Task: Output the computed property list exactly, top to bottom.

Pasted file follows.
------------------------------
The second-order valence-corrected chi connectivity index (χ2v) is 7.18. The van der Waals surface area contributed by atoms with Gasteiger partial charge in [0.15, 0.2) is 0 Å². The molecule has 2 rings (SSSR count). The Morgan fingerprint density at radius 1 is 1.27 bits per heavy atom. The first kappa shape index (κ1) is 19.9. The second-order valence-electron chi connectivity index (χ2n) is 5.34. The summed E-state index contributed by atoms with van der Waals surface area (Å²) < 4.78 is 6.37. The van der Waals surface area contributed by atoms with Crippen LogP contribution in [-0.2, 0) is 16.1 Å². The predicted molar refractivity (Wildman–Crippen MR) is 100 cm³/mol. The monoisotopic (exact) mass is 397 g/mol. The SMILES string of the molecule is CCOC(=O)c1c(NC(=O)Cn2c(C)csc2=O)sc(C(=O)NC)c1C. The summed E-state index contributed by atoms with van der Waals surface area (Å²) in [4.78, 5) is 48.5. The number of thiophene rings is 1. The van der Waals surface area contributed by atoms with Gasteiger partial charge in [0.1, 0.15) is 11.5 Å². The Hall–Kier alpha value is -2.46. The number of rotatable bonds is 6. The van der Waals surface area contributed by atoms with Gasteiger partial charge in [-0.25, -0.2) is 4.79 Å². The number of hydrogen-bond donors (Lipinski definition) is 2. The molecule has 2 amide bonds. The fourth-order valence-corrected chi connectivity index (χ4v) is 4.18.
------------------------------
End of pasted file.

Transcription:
The second-order valence-corrected chi connectivity index (χ2v) is 7.18. The van der Waals surface area contributed by atoms with Gasteiger partial charge in [0.15, 0.2) is 0 Å². The molecule has 2 rings (SSSR count). The Morgan fingerprint density at radius 1 is 1.27 bits per heavy atom. The first kappa shape index (κ1) is 19.9. The second-order valence-electron chi connectivity index (χ2n) is 5.34. The summed E-state index contributed by atoms with van der Waals surface area (Å²) < 4.78 is 6.37. The van der Waals surface area contributed by atoms with Crippen LogP contribution in [-0.2, 0) is 16.1 Å². The predicted molar refractivity (Wildman–Crippen MR) is 100 cm³/mol. The monoisotopic (exact) mass is 397 g/mol. The SMILES string of the molecule is CCOC(=O)c1c(NC(=O)Cn2c(C)csc2=O)sc(C(=O)NC)c1C. The summed E-state index contributed by atoms with van der Waals surface area (Å²) in [4.78, 5) is 48.5. The number of thiophene rings is 1. The van der Waals surface area contributed by atoms with Gasteiger partial charge in [0.1, 0.15) is 11.5 Å². The Hall–Kier alpha value is -2.46. The number of rotatable bonds is 6. The van der Waals surface area contributed by atoms with Gasteiger partial charge in [-0.25, -0.2) is 4.79 Å². The number of hydrogen-bond donors (Lipinski definition) is 2. The molecule has 2 amide bonds. The fourth-order valence-corrected chi connectivity index (χ4v) is 4.18.